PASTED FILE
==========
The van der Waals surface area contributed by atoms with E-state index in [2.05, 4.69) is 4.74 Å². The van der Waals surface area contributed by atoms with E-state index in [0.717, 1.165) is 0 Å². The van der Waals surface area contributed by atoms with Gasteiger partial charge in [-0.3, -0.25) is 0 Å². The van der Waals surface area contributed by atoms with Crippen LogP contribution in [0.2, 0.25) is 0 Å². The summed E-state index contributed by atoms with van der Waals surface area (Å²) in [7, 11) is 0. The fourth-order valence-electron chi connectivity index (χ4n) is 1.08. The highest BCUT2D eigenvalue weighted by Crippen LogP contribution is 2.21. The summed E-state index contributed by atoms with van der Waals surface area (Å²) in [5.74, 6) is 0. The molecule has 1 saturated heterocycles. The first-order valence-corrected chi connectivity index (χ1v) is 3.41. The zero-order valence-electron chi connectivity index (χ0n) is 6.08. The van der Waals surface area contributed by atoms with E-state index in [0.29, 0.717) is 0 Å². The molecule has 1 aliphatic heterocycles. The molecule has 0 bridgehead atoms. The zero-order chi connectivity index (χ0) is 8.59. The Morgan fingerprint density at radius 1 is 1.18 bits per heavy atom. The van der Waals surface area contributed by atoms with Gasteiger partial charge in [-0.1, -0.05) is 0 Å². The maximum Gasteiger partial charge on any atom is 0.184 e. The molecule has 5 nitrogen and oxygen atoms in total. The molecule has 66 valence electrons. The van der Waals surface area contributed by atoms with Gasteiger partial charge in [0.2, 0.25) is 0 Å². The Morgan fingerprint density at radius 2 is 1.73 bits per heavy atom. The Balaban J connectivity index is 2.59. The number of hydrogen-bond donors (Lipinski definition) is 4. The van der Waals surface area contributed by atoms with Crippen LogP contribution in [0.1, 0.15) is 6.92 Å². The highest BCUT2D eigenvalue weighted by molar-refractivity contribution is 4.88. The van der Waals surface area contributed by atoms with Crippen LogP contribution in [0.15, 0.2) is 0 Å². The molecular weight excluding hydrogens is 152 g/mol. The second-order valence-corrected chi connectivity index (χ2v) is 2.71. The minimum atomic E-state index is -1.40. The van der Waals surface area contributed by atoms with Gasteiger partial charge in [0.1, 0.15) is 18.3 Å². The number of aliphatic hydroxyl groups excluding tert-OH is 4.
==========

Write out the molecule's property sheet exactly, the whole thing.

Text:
The van der Waals surface area contributed by atoms with E-state index in [2.05, 4.69) is 4.74 Å². The van der Waals surface area contributed by atoms with E-state index in [0.717, 1.165) is 0 Å². The van der Waals surface area contributed by atoms with Gasteiger partial charge in [-0.3, -0.25) is 0 Å². The van der Waals surface area contributed by atoms with Crippen LogP contribution in [0.2, 0.25) is 0 Å². The summed E-state index contributed by atoms with van der Waals surface area (Å²) in [7, 11) is 0. The fourth-order valence-electron chi connectivity index (χ4n) is 1.08. The highest BCUT2D eigenvalue weighted by Crippen LogP contribution is 2.21. The summed E-state index contributed by atoms with van der Waals surface area (Å²) in [5.74, 6) is 0. The molecule has 1 saturated heterocycles. The first-order valence-corrected chi connectivity index (χ1v) is 3.41. The zero-order valence-electron chi connectivity index (χ0n) is 6.08. The van der Waals surface area contributed by atoms with E-state index in [0.29, 0.717) is 0 Å². The molecule has 1 aliphatic heterocycles. The molecule has 0 bridgehead atoms. The zero-order chi connectivity index (χ0) is 8.59. The Morgan fingerprint density at radius 1 is 1.18 bits per heavy atom. The van der Waals surface area contributed by atoms with Gasteiger partial charge in [-0.1, -0.05) is 0 Å². The maximum Gasteiger partial charge on any atom is 0.184 e. The molecule has 5 nitrogen and oxygen atoms in total. The molecule has 66 valence electrons. The van der Waals surface area contributed by atoms with Gasteiger partial charge in [0.2, 0.25) is 0 Å². The Morgan fingerprint density at radius 2 is 1.73 bits per heavy atom. The Balaban J connectivity index is 2.59. The number of hydrogen-bond donors (Lipinski definition) is 4. The van der Waals surface area contributed by atoms with Crippen LogP contribution in [0.1, 0.15) is 6.92 Å². The highest BCUT2D eigenvalue weighted by molar-refractivity contribution is 4.88. The van der Waals surface area contributed by atoms with Crippen LogP contribution in [0.15, 0.2) is 0 Å². The molecular weight excluding hydrogens is 152 g/mol. The second-order valence-corrected chi connectivity index (χ2v) is 2.71. The minimum atomic E-state index is -1.40. The van der Waals surface area contributed by atoms with Gasteiger partial charge in [0.1, 0.15) is 18.3 Å². The number of aliphatic hydroxyl groups excluding tert-OH is 4.